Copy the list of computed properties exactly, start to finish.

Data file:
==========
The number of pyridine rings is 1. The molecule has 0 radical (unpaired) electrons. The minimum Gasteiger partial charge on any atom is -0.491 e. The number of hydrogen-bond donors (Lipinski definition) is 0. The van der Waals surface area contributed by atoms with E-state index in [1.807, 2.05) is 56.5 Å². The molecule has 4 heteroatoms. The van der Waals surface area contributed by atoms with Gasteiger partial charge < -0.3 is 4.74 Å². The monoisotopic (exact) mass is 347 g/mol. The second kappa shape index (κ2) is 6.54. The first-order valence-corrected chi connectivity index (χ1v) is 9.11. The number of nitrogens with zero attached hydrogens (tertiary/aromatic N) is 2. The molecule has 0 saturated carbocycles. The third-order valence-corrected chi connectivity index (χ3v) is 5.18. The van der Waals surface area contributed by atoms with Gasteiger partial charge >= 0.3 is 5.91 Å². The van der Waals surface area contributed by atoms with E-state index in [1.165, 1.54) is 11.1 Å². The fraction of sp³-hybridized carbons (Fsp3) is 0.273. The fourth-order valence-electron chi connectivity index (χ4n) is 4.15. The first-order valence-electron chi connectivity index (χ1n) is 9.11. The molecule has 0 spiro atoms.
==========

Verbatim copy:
The number of pyridine rings is 1. The molecule has 0 radical (unpaired) electrons. The minimum Gasteiger partial charge on any atom is -0.491 e. The number of hydrogen-bond donors (Lipinski definition) is 0. The van der Waals surface area contributed by atoms with E-state index in [1.807, 2.05) is 56.5 Å². The molecule has 4 heteroatoms. The van der Waals surface area contributed by atoms with Gasteiger partial charge < -0.3 is 4.74 Å². The monoisotopic (exact) mass is 347 g/mol. The second kappa shape index (κ2) is 6.54. The first-order valence-corrected chi connectivity index (χ1v) is 9.11. The number of nitrogens with zero attached hydrogens (tertiary/aromatic N) is 2. The molecule has 0 saturated carbocycles. The third-order valence-corrected chi connectivity index (χ3v) is 5.18. The van der Waals surface area contributed by atoms with Gasteiger partial charge >= 0.3 is 5.91 Å². The van der Waals surface area contributed by atoms with E-state index in [1.165, 1.54) is 11.1 Å². The fraction of sp³-hybridized carbons (Fsp3) is 0.273. The fourth-order valence-electron chi connectivity index (χ4n) is 4.15. The first-order valence-electron chi connectivity index (χ1n) is 9.11. The molecule has 0 spiro atoms.